Handshake, the prospering career-services platform, will be in use at 700 colleges and universities by this fall. The company appears poised, despite previous concerns over student privacy, to dominate the market.
The start-up has strived since its creation in 2014. It seeks to connect students -- no matter where they live -- to potential employers. Soon, Handshake will spread to 75 percent of the nation's most selective 500 universities, according to representatives of the company.
For institutions, Handshake serves as a database and platform for career centers. Students, meanwhile, create profiles similar to those offered on LinkedIn, which can highlight academic accomplishments and skills. About 250,000 employers have joined Handshake, too, including all the Fortune 500 companies.
Inside Higher Ed reported a little more than a year ago that some students were unaware they had signed up for the service or that it was sharing personal information such as their grade point average, raising questions about privacy.
Experts hypothesized at the time that students had signed up for Handshake so quickly that they forgot, or had failed to read lengthy terms of service -- a common phenomenon that has been in the spotlight due to Facebook’s sharing of its user data.
Handshake, though, revised its terms of service last year, said co-founder Garrett Lord, to make them more explicit and clear for students.
“We’re hypersensitive to the student data and privacy issue,” Lord said. “That’s chief -- it’s one of the core tenets of Handshake.”
In the last year or so, the company has rolled out new features that mirror more mainstream social media sites, like Facebook or LinkedIn. Students now can pose questions online that they'd like to know the answer to (Handshake introduced a mobile app in August) and, in a pilot program, users can post reviews of employers.
Jonathan Stull, chief operating officer for the company, said Handshake wants to “democratize” information -- which has benefits for all three parties: students, institutions and employers.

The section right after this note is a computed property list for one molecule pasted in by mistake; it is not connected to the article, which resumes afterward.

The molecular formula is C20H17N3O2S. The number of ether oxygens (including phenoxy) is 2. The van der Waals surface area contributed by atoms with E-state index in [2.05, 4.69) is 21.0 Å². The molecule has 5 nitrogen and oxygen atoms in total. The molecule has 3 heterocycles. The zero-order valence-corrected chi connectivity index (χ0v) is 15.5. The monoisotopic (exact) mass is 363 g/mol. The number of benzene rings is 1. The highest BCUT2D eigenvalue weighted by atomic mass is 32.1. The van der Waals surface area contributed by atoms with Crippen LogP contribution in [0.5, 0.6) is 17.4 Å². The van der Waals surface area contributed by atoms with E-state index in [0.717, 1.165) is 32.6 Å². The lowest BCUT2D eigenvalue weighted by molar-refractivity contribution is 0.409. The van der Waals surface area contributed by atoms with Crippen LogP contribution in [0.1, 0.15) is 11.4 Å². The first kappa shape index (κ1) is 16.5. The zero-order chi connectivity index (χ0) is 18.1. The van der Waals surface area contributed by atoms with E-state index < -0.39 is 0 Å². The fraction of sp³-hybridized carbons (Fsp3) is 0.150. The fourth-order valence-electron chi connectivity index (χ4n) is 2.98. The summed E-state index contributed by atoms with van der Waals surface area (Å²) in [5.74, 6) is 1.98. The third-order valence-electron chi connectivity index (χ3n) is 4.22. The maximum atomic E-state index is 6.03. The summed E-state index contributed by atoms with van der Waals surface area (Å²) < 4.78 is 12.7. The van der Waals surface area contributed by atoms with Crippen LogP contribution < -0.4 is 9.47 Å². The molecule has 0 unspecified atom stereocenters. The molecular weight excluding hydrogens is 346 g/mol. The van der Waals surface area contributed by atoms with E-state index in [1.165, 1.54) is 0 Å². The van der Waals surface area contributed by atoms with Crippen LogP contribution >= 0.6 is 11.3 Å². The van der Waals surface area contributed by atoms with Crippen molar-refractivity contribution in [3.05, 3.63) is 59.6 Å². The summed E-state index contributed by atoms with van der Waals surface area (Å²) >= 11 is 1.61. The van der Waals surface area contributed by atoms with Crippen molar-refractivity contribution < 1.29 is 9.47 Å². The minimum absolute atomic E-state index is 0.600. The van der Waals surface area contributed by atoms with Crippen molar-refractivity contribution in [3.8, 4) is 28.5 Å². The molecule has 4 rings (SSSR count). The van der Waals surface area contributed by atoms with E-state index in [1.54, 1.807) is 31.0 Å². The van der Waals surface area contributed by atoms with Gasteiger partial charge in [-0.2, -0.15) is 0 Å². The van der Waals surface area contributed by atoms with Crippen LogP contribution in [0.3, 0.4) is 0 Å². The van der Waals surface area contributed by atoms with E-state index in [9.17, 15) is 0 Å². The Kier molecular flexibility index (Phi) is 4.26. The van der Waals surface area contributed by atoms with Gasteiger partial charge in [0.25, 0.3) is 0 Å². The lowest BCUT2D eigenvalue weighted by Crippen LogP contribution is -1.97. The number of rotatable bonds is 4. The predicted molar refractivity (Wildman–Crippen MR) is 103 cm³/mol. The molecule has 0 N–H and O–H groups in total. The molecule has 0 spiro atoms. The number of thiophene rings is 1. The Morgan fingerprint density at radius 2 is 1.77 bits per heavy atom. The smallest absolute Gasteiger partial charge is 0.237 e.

Some universities expressed concern that students would leave unprofessional comments potential employers could see and that Handshake might go the way of RateMyProfessor.com. The website has been criticized for the quality of its reviews, which often are gender biased.
Handshake said it vets their reviews before they’re published with almost no problems -- only four reviews were flagged for additional moderation, but were not at all malicious toward the company they were reviewing, a company spokeswoman said. Stull said that because the reviews aren’t anonymous -- students are required attach their names to comments -- they are less likely to include crude remarks.
Ray Angle, assistant vice president for career and professional development at Gonzaga University, said he opted out of both the pilot review system for students and allowing students to upload photos. Angle said he worried that uploading photos might violate Equal Employment Opportunity standards, because a person's looks can't be a consideration for a job. (Handshake said it would not be a problem, because images students post online, such as on LinkedIn, can be viewed by employers prior to when potential employees interview.)
Angle, and campus representatives from several other institutions who spoke to Inside Higher Ed, largely praised Handshake.
They said that when career centers needed assistance, or wanted something changed with the service, Handshake generally was responsive. Angle said his university has seen a big boom in student interaction with career services since it started using Handshake, and that about 35 percent of the undergraduate students at Gonzaga had activated their profiles. While Handshake does hold all of the data on students, it’s only made public when students activate their profile.
"I’d like them to keep students first," Angle said, and be ethical in how they manage the development of their platform.
Joseph A. Testani, assistant dean and executive director of the Gwen M. Greene Center for Career Education and Connections at the University of Rochester, said after Inside Higher Ed published its article on student privacy, administrators “had a talk” about the expectations for Handshake and data privacy. But Testani said the institution is confident that its students’ data are safe. About 71 percent of Rochester undergraduates have activated their profiles, he said.
Career services hadn't experienced much innovation before Handshake, Testani said. But in today’s job market, he said, institutions need to keep up with how students are interacting with employers and how they are finding their careers.
Testani said the institution needs that innovation.
"I do like the idea of cracking few eggs," Testani said.